Sunday, March 9, 2014
Kings' Evans: No hard feelings toward Nets
By Mike Mazzeo
NEW YORK -- Reggie Evans, who was traded to the Sacramento Kings along with Jason Terry in a deal that sent Marcus Thornton to Brooklyn, says he holds no animosity toward the Nets, and wishes only the best for his former team moving forward.
“I wasn’t shocked by the trade,” Evans said Sunday. “I was surprised knowing it was Sacramento who wanted me, but I really wasn’t shocked about the trade. Like I told Billy [King], it’s never personal, it’s always business, so I understand.
“I’m not one of those players that holds grudges or takes it personal when you get traded. It’s a business. At the end of the day, I’m still living out my dream, and that’s to play in the NBA. So that’s the best way to look at it.”
Evans said the hardest part has been being away from his family. His children go to school in the New York area and won’t be finished until June.
“I have four kids, and you know me, I’m into their lives,” Evans said. “Even when I’m not with them, I’m still on the phone talking to them or Skype-ing with them on the iPhone.”
Evans said the weirdest part about being back at Barclays Center was being in the visitors locker room -- a place he’d never been before. Evans said he’s going to miss his former teammates, whom he refers to as “brothers.” He plans on coming back and watching some Nets playoff games with his kids still in school.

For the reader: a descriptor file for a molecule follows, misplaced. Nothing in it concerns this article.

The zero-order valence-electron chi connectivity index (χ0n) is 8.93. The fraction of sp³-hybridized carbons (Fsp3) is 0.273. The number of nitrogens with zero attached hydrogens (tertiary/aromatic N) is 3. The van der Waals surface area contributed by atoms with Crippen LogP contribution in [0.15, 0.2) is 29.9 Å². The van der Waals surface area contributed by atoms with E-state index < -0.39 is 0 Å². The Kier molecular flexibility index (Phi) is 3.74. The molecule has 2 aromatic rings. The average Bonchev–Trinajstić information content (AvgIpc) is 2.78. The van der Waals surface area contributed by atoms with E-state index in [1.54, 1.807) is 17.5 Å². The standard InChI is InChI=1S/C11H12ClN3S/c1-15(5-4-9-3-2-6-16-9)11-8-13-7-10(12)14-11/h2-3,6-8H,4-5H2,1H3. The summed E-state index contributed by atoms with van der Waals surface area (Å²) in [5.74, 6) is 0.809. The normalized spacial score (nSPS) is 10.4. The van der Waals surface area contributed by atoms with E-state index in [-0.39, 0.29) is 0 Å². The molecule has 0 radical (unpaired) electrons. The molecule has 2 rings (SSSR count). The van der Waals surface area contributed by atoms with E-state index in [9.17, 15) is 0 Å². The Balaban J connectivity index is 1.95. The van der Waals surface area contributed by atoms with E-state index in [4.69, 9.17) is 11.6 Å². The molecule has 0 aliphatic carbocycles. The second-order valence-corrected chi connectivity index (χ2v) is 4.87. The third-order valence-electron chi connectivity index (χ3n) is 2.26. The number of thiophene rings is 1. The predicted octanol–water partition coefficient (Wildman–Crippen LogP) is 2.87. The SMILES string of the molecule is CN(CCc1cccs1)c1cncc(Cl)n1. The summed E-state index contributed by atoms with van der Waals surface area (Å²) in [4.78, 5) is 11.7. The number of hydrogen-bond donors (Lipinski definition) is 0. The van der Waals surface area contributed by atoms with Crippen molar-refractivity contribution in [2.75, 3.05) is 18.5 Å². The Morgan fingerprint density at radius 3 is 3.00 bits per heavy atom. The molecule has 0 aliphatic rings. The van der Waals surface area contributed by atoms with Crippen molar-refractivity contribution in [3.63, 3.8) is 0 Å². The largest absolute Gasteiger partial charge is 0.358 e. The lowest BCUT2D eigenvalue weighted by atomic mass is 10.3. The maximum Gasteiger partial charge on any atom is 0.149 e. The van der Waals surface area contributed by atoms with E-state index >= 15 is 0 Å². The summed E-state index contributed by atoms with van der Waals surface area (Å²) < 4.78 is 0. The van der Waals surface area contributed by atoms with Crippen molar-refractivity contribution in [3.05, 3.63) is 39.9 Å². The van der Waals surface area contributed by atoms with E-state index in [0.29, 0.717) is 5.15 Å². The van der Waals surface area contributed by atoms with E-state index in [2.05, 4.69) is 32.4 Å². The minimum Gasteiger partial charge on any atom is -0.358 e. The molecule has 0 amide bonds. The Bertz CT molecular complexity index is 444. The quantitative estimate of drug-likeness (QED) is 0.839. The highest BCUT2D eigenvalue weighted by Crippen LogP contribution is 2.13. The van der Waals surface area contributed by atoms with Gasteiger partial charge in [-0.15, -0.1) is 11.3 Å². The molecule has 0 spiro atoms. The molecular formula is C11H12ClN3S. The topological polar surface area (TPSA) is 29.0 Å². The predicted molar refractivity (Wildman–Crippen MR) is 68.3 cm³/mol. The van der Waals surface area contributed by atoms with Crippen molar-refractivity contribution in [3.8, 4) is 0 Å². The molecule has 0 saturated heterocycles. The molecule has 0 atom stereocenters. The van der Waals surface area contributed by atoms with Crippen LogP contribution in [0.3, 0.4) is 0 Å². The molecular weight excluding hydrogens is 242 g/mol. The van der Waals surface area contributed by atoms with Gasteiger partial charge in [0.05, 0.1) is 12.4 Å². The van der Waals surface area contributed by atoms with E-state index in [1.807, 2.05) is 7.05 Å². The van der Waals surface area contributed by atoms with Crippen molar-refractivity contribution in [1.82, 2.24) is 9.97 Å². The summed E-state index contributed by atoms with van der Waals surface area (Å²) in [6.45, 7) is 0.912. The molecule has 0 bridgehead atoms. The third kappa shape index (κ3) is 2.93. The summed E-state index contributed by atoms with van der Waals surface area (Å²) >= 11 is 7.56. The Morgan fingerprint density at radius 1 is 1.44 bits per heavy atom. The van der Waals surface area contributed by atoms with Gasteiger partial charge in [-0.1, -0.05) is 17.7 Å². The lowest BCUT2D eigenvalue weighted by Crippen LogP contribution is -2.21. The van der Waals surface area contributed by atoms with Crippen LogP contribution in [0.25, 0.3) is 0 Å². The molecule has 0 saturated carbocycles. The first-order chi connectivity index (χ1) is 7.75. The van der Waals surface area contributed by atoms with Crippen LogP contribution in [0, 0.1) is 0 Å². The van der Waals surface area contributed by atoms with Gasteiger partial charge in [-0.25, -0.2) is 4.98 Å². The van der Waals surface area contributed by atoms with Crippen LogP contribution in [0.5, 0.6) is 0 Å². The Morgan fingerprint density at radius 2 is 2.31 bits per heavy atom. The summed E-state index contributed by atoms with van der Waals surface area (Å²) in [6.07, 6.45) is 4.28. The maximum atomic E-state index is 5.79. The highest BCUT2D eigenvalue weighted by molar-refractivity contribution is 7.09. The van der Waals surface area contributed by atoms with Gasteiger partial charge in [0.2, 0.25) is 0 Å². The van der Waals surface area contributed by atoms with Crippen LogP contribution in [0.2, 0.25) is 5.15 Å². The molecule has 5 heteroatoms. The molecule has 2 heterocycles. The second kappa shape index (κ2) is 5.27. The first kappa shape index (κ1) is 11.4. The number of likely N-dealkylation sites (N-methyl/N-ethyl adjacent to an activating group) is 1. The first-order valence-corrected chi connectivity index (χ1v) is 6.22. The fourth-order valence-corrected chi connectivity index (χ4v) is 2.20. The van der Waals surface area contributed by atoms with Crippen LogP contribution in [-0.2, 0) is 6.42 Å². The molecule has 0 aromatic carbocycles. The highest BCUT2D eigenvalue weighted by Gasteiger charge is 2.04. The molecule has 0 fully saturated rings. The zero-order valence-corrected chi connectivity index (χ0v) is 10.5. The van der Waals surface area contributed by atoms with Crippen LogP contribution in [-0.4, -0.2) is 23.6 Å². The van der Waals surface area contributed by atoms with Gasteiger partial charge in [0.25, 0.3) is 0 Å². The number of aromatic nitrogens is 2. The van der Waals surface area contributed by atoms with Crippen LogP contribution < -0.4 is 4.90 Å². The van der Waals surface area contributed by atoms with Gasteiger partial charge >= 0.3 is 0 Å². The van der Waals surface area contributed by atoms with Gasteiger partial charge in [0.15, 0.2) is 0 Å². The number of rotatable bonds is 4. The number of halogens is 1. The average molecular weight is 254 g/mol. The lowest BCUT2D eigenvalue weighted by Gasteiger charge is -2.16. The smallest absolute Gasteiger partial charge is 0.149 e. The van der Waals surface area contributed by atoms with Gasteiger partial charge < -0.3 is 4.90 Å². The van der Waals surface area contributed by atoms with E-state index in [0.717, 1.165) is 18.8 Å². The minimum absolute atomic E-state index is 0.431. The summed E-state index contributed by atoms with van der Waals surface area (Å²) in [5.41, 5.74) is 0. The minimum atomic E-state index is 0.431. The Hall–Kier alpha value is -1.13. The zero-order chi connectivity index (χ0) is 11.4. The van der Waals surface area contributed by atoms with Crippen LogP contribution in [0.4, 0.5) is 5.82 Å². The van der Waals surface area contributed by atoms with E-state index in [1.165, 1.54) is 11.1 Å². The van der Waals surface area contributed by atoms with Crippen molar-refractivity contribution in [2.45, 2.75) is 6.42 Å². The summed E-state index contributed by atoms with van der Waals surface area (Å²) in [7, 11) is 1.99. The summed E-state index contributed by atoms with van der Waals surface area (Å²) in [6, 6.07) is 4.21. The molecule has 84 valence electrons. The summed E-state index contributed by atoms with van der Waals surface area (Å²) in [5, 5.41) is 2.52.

Evans was one of many veterans on the Nets, but he’s become the elder statesman in Sacramento, both in age (33) and years of experience (12). He has embraced his role as a leader on the Kings, leading by example through his hard work and determination.
Last season, Evans started 56 games for the Nets and was a key contributor in the frontcourt, averaging 11.1 rebounds per game. But this season, he quickly fell out of the rotation playing under coach Jason Kidd.
“They didn’t wanna play me, so I couldn’t be mad about it, I couldn’t be bitter about it,” Evans said. “I just took it on the chin and supported my team and still was grinding.”
Evans said he never knew why he didn’t play, saying he never had a meeting with Kidd about it.
“I’m clueless, I don’t know,” said Evans, who felt like he could help the team if he was on the court.
“But it’s over with. It’s in the past. I’m in a whole new chapter in my life.”
Evans has thrived in Sacramento, averaging 7.3 points and 8.4 rebounds on 62.1 percent shooting in 21.1 minutes in his first seven games.
Evans was always supportive of Brook Lopez, serving as a mentor for the young center.
Lopez credits Evans for his development into an All-Star. Evans is hoping to have the same impact on DeMarcus Cousins.
“I expected a lot out of Brook, and I just always wanted him to know ‘You’re the best. You’re the best at your position. Nobody can stop you.’ I always wanted to put that in his ear. ‘You’re an All-Star.’ From day one, when I met Brook, I told him, ‘You’re an All-star.’ And he was an All-Star. And he was gonna be an All-Star this year [before he got hurt],” Evans said.
“Now I gotta carry that on to the big fella over here, but I think I left a big impact on Brook.”